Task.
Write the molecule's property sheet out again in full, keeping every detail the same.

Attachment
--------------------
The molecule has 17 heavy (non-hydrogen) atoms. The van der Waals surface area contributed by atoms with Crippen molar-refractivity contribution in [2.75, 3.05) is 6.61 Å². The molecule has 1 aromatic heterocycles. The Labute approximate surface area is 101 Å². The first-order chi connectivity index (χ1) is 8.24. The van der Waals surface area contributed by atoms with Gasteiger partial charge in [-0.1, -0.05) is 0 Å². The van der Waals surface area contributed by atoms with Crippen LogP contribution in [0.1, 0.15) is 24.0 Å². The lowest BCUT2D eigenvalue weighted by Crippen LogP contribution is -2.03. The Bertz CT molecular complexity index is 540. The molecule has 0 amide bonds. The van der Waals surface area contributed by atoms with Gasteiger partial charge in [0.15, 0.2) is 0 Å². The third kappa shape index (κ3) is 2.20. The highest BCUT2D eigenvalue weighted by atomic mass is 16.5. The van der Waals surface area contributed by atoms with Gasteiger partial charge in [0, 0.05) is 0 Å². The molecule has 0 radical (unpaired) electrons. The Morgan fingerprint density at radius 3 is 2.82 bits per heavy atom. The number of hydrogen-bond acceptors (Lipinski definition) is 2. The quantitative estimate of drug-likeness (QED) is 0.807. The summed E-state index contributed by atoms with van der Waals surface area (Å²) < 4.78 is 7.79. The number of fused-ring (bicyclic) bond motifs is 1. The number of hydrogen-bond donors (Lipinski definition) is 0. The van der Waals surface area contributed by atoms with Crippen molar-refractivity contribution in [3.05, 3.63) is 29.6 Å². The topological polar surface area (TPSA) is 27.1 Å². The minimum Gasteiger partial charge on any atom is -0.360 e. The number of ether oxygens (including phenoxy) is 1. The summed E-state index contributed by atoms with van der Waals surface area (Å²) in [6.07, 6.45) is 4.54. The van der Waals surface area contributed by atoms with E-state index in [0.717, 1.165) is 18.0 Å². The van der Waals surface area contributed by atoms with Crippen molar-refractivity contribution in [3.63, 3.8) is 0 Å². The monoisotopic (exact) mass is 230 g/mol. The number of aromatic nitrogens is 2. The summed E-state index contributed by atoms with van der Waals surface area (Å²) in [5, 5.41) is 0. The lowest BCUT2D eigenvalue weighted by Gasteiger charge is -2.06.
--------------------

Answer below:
The molecule has 17 heavy (non-hydrogen) atoms. The van der Waals surface area contributed by atoms with Crippen molar-refractivity contribution in [2.75, 3.05) is 6.61 Å². The molecule has 1 aromatic heterocycles. The Labute approximate surface area is 101 Å². The first-order chi connectivity index (χ1) is 8.24. The van der Waals surface area contributed by atoms with Gasteiger partial charge in [-0.1, -0.05) is 0 Å². The van der Waals surface area contributed by atoms with Crippen LogP contribution in [0.1, 0.15) is 24.0 Å². The lowest BCUT2D eigenvalue weighted by Crippen LogP contribution is -2.03. The Bertz CT molecular complexity index is 540. The molecule has 0 amide bonds. The van der Waals surface area contributed by atoms with Gasteiger partial charge in [0.15, 0.2) is 0 Å². The third kappa shape index (κ3) is 2.20. The highest BCUT2D eigenvalue weighted by atomic mass is 16.5. The van der Waals surface area contributed by atoms with Gasteiger partial charge in [0, 0.05) is 0 Å². The molecule has 0 radical (unpaired) electrons. The Morgan fingerprint density at radius 3 is 2.82 bits per heavy atom. The number of hydrogen-bond acceptors (Lipinski definition) is 2. The quantitative estimate of drug-likeness (QED) is 0.807. The summed E-state index contributed by atoms with van der Waals surface area (Å²) < 4.78 is 7.79. The number of fused-ring (bicyclic) bond motifs is 1. The number of hydrogen-bond donors (Lipinski definition) is 0. The van der Waals surface area contributed by atoms with Crippen molar-refractivity contribution in [3.05, 3.63) is 29.6 Å². The topological polar surface area (TPSA) is 27.1 Å². The minimum Gasteiger partial charge on any atom is -0.360 e. The number of ether oxygens (including phenoxy) is 1. The summed E-state index contributed by atoms with van der Waals surface area (Å²) in [6.07, 6.45) is 4.54. The van der Waals surface area contributed by atoms with E-state index in [0.717, 1.165) is 18.0 Å². The van der Waals surface area contributed by atoms with Crippen molar-refractivity contribution in [3.63, 3.8) is 0 Å². The monoisotopic (exact) mass is 230 g/mol. The number of aromatic nitrogens is 2. The summed E-state index contributed by atoms with van der Waals surface area (Å²) in [5, 5.41) is 0. The lowest BCUT2D eigenvalue weighted by Gasteiger charge is -2.06.